The cause of hunger in the world is not a lack of food but poverty. Poverty is a consequence of dysfunctional economies suffering under corruption, dictatorships, and fascism. The same factors that contribute to poverty also contribute to global insecurity that drives up energy prices.
You want to drive down food prices? Then create conditions that contribute to global security and lower energy costs. The reason why energy, specifically oil, is important in this is that fertilizers are predominately based on petroleum and of course the logistics of food is entirely dependent on oil. Lower oil prices mean lower food production and logistic costs.
I would also like to see the UN get more forcefully behind biotech as a proven way of enabling healthy farm production in regions that have hostile climates and lack sufficient water for traditional crops. People are often fond of saying that solutions come from a portfolio of options, it’s time for them to embrace the proven options that they don’t agree with as well as the ones they do.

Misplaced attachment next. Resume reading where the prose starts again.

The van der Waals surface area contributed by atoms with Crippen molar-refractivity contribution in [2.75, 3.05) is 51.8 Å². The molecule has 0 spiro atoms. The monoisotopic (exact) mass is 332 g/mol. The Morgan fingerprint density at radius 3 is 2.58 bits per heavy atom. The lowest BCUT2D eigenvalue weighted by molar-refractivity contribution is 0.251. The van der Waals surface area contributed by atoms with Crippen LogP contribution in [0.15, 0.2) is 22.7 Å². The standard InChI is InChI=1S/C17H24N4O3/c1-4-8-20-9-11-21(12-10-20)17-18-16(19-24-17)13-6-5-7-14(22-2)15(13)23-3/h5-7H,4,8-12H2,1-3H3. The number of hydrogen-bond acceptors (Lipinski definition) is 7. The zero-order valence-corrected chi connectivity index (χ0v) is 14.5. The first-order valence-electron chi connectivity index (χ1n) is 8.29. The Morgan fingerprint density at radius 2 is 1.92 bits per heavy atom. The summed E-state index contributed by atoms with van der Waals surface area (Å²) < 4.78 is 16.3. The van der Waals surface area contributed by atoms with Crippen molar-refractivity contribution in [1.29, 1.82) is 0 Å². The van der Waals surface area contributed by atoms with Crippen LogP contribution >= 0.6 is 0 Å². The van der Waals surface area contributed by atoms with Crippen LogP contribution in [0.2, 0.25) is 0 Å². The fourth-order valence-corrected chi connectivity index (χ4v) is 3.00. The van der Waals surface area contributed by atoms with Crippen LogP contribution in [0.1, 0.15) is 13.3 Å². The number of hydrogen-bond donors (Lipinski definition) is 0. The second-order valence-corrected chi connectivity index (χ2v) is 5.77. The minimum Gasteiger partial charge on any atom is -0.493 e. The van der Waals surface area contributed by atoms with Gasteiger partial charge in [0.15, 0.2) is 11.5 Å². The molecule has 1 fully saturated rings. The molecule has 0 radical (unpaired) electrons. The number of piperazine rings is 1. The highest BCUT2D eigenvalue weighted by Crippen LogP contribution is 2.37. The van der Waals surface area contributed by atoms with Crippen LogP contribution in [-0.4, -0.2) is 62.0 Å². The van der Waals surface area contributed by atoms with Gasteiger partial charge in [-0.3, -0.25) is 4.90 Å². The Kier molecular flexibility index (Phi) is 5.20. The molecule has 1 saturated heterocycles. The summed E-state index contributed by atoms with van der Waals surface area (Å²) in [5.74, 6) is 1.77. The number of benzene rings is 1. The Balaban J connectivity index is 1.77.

It is somewhat shocking that UN Chief Ban would display such ignorance about the role that economic theories have in global trade. Just like how the laws of physics serve as predictors for behaviors in the physical world, economic theories serve as operating principles for global market and to ignore them is to court disaster. The other contributing factor for high food prices right now is that commodities like corn and soybeans, a core food stock, are being shifted to biofuels because government tax incentives and market prices make these commodities far more valuable as energy than as food. In effect by encouraging more production the UN is playing market rules to what they determine to be a positive outcome, lower prices.
“We need a real world and not the world of economic theories,” Ban said. “I will work on this right now with a sense of urgency.”